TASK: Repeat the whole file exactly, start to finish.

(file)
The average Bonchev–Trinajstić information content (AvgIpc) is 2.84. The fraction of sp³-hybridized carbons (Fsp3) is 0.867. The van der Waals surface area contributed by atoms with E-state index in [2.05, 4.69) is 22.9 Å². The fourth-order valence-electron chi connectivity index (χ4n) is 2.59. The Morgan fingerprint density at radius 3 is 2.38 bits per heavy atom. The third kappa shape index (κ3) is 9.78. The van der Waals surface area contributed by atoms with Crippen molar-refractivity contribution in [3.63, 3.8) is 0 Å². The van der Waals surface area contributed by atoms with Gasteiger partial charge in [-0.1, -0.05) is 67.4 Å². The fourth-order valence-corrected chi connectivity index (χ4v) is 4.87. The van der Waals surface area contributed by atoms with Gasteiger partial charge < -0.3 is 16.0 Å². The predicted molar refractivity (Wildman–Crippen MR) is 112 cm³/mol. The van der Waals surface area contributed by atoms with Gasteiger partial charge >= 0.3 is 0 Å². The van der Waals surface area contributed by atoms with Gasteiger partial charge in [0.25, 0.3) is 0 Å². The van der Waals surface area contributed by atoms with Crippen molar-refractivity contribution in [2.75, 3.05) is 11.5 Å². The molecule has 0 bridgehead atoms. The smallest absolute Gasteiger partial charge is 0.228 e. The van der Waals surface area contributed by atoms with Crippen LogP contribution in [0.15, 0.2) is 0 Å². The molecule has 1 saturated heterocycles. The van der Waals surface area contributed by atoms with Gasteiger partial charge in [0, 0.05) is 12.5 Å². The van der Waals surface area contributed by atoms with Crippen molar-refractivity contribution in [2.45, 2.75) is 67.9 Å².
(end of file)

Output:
The average Bonchev–Trinajstić information content (AvgIpc) is 2.84. The fraction of sp³-hybridized carbons (Fsp3) is 0.867. The van der Waals surface area contributed by atoms with E-state index in [2.05, 4.69) is 22.9 Å². The fourth-order valence-electron chi connectivity index (χ4n) is 2.59. The Morgan fingerprint density at radius 3 is 2.38 bits per heavy atom. The third kappa shape index (κ3) is 9.78. The van der Waals surface area contributed by atoms with Crippen molar-refractivity contribution in [3.63, 3.8) is 0 Å². The van der Waals surface area contributed by atoms with Gasteiger partial charge in [-0.1, -0.05) is 67.4 Å². The fourth-order valence-corrected chi connectivity index (χ4v) is 4.87. The van der Waals surface area contributed by atoms with Gasteiger partial charge < -0.3 is 16.0 Å². The predicted molar refractivity (Wildman–Crippen MR) is 112 cm³/mol. The van der Waals surface area contributed by atoms with Gasteiger partial charge >= 0.3 is 0 Å². The van der Waals surface area contributed by atoms with Gasteiger partial charge in [0.25, 0.3) is 0 Å². The van der Waals surface area contributed by atoms with Crippen molar-refractivity contribution in [2.75, 3.05) is 11.5 Å². The molecule has 0 bridgehead atoms. The smallest absolute Gasteiger partial charge is 0.228 e. The van der Waals surface area contributed by atoms with Crippen LogP contribution in [0.15, 0.2) is 0 Å². The molecule has 1 saturated heterocycles. The van der Waals surface area contributed by atoms with Gasteiger partial charge in [0, 0.05) is 12.5 Å². The van der Waals surface area contributed by atoms with Crippen molar-refractivity contribution in [2.45, 2.75) is 67.9 Å².